Volume 3, October 2004


No tricks, just retreats happening around MIP this month. On September 23 rd MIP held its annual retreat at the University Park Holiday Inn. Following opening remarks in which Dr. Perryman thanked the Department for all of its hard work and successes of the recent year, the Program largely focused on three topics- the setting of MIP budget and goals for the year, the current state and challenges ahead for the MIP service mission, and an in depth discussion of issues pertaining to our educational mission.

In terms of the “State of the Department”, a balanced $5.6 million budget was presented that included ~$600,000 in developmental funds for FY ’05. This represents a continued sustained investment in the future of MIP and will help ensure the productivity of the department for years to come. Over the last year, we have made progress in organizing/stabilizing the MIP administrative staff, addressing Microbiology Facility environmental issues, firmly establishing the roots of an aggressive Infectious Disease Initiative, establishing a technology initiative and addressing several aspects of our graduate education programs, including an extensive ‘upgrading’ of the DVM/PhD program. Departmental goals for 2004/2005 include the full implementation of the personnel, technology and education-related goals of the Infectious Disease Initiative, expanding our use of IT, implementation of a mentorship program for junior faculty, updating the Department Code to address a variety of administrative issues that remain from the merger and ensuring that the MIP service, research and education missions are integrated as much as possible to allow each to synergistically benefit from each other.

Barb Powers, Dan Gould and Mary Anna Thrall led the discussion of the service mission of the department. It’s important to emphasize that the Diagnostic Lab is truly a state/national laboratory in that <10% of its revenues come from the CSU Veterinary Hospital. Our D lab is one of five core labs of the National Animal Health Laboratory Network (NAHLN). It’s also a very busy place, as it has the highest caseload of any AAVLD accredited lab in the country. Strategic goals include overcoming a space crunch through the construction/acquisition of new facilities, aggressively pursuing new funding opportunities to offset shrinking state support, achieving ISO17025 OIE standards of quality assurance, identifying time for the R&D of new diagnostic tests and disease investigations, continuing its NAHLN efforts and expanding its role in MIP teaching efforts. The MIP clinical pathology group is also a busy group of folks in terms of sample accessions and training. Over the last 30 years the Clin Path groups boasts a 96% overall pass rate on the ACVP board exam for their trainees. The goals for this MIP sector include maintaining adequate staffing and the identification of funds to pursue interesting case reports and clinical studies. In terms of the integration and synergy of service activities with the MIP research mission, 13 examples of projects by service faculty were outlined that included cancer (i.e. the clinical immunopathology service, tumor vaccine work and investigations into the association of Cox2 with osteosarcomas), large animal health (studies involving blind staggers, horse botulism and interstitial pneumonia, bovine diarrhea agents and malignant catharral fever), prion-related projects that have grown out of TSE testing, and animal models of metabolic disease. The goal in this arena is to identify funding sources to allow the pursuit of interesting cases and better integrate this research into the programmatic goals of the MIP research mission.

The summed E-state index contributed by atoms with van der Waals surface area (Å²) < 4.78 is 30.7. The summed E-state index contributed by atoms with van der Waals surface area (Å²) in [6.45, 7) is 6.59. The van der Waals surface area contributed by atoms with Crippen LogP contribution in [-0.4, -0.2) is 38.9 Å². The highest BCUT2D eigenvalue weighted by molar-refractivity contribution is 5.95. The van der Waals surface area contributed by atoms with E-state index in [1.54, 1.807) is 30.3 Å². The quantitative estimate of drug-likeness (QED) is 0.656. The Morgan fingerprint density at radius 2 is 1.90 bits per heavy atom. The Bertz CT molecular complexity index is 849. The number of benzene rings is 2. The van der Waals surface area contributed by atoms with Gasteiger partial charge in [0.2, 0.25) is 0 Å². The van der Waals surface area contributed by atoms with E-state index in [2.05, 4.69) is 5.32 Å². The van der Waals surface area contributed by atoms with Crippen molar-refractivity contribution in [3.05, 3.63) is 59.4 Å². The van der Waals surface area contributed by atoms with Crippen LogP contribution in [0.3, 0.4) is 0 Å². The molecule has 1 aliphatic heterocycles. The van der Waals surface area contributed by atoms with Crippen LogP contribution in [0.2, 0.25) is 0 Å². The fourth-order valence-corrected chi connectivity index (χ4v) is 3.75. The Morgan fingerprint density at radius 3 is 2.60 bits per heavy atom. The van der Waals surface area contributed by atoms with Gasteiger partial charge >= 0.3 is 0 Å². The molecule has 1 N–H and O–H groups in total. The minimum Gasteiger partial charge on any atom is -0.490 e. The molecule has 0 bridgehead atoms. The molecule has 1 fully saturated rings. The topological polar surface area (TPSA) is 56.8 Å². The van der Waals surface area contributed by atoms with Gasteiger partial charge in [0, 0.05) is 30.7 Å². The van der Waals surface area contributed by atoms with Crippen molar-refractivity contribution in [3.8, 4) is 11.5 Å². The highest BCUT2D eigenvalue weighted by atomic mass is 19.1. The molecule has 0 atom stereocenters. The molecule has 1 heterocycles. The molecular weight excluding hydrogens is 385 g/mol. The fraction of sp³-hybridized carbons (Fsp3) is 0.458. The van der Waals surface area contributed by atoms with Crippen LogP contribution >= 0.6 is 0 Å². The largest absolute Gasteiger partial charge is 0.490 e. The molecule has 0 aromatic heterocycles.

In terms of undergraduate education, MIP can be very proud of the impressive numbers of good students that it has continuously attracted over the years and the dedicated efforts of our staff to provide a quality Microbiology education along with numerous opportunities for active learning. Strategic goals outlined by Susan Deines for the coming year include an emphasis on recruitment, taking steps towards a goal of providing a quality research experience for > half of our graduates, increasing the number of hands-on high tech course offerings, raising money to specifically support enhanced undergraduate opportunities and improved tracking of our students. The goals for our PhD program, as presented by Herbert Schweizer, include improving our presence on the web, a focus on first year student mentoring and advising in general to ensure that students get the most out of our program, and ensure that we maintain our competitiveness in recruitment. Gary Mason presented similar goals for our residency-Phd Program – to improve recruiting, take steps to address retention, and establish clear criteria for programmatic assessment.

Thanks to all of the MIP faculty for participating in a lively retreat that outlined numerous clear and obtainable goals for the coming year.

MIP Newsletter Volume 3, p3, October 2004 Newsletter HomeMIP HomeCVMBS HomeCSU Home